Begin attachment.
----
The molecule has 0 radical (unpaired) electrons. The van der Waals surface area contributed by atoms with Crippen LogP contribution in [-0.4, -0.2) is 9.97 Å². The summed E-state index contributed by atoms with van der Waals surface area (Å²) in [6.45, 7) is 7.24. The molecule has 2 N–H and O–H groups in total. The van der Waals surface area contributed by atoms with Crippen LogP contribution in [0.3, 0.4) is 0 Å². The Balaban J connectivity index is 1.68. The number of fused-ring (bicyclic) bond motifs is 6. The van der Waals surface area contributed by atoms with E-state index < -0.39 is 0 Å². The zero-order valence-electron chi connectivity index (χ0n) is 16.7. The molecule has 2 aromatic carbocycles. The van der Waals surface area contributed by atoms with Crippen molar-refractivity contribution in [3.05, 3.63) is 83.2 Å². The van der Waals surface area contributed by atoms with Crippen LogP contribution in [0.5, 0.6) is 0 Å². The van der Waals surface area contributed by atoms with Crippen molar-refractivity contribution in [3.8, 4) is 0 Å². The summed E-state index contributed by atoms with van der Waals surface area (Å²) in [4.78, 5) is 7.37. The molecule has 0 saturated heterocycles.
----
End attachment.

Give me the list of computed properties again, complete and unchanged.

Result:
The molecule has 0 radical (unpaired) electrons. The van der Waals surface area contributed by atoms with Crippen LogP contribution in [-0.4, -0.2) is 9.97 Å². The summed E-state index contributed by atoms with van der Waals surface area (Å²) in [6.45, 7) is 7.24. The molecule has 2 N–H and O–H groups in total. The van der Waals surface area contributed by atoms with Crippen LogP contribution in [0.3, 0.4) is 0 Å². The Balaban J connectivity index is 1.68. The number of fused-ring (bicyclic) bond motifs is 6. The van der Waals surface area contributed by atoms with E-state index < -0.39 is 0 Å². The zero-order valence-electron chi connectivity index (χ0n) is 16.7. The molecule has 2 aromatic carbocycles. The van der Waals surface area contributed by atoms with Crippen molar-refractivity contribution in [3.05, 3.63) is 83.2 Å². The van der Waals surface area contributed by atoms with Crippen LogP contribution in [0.5, 0.6) is 0 Å². The van der Waals surface area contributed by atoms with Crippen molar-refractivity contribution in [3.8, 4) is 0 Å². The summed E-state index contributed by atoms with van der Waals surface area (Å²) in [4.78, 5) is 7.37. The molecule has 0 saturated heterocycles.